The political drama in Morocco has launched with a bang as the country gears up for Friday’s legislative elections.
The ruling Islamic Justice and Development Party (PJD) is vying for a second consecutive term in office after winning the 2011 vote for the first time.
Mass protests that rocked much of the Middle East in 2011 and challenged the balance of power in many Arab countries lit a spark in Morocco, paving the way for the adoption of a new constitution and for the PJD to come to power.
If the PJD manages to win and lead a new coalition government for a second consecutive term, it will be the first party in the modern history of the kingdom to do so.
But the battle will not be easy. PJD is expected to face stiff competition, especially from the opposition Authenticity and Modernity Party (PAM), which is said to be close to the palace.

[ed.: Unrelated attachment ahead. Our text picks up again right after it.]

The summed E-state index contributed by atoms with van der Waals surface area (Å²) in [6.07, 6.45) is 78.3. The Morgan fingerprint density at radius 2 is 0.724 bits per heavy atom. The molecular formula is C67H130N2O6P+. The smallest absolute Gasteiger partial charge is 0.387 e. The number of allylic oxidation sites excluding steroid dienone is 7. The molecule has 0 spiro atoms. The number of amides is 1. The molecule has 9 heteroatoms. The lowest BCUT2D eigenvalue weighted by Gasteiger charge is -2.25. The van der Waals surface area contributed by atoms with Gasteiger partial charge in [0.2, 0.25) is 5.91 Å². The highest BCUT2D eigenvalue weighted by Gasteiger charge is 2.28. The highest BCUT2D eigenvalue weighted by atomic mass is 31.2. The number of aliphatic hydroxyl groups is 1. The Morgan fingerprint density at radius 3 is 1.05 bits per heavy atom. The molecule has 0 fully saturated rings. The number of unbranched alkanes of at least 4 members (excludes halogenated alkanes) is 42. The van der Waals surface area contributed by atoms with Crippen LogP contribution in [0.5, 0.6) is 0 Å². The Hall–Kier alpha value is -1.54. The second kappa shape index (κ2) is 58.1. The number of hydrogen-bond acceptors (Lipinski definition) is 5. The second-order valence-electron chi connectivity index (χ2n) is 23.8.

In the absence of a strong Moroccan left, which is experiencing some of its toughest challenges yet, PAM is considered the PJD’s main competitor, and could gather enough seats in parliament to head up the next government.
But the race is too close to call. PJD has a strong urban electoral base, while PAM enjoys support from rural areas.
Some analysts say the PJD’s attraction has waned and the Islamic party has played its role. It successfully helped in absorbing Arab Spring revolutionary spirit and managed to convert the challenge into reform.
According to Duke University political scientist Abdeslam Maghraoui, a North Africa expert, Morocco’s monarchical institution is unlikely to still view PJD leader Abdelilah Benkirane as a real partner, now that the threat of uprisings is over.
“The PJD basically helped the monarchy navigate the pressure of the youth uprisings in the region,” Maghraoui said, adding that the monarch has emerged more powerful in the wake of the Arab Spring.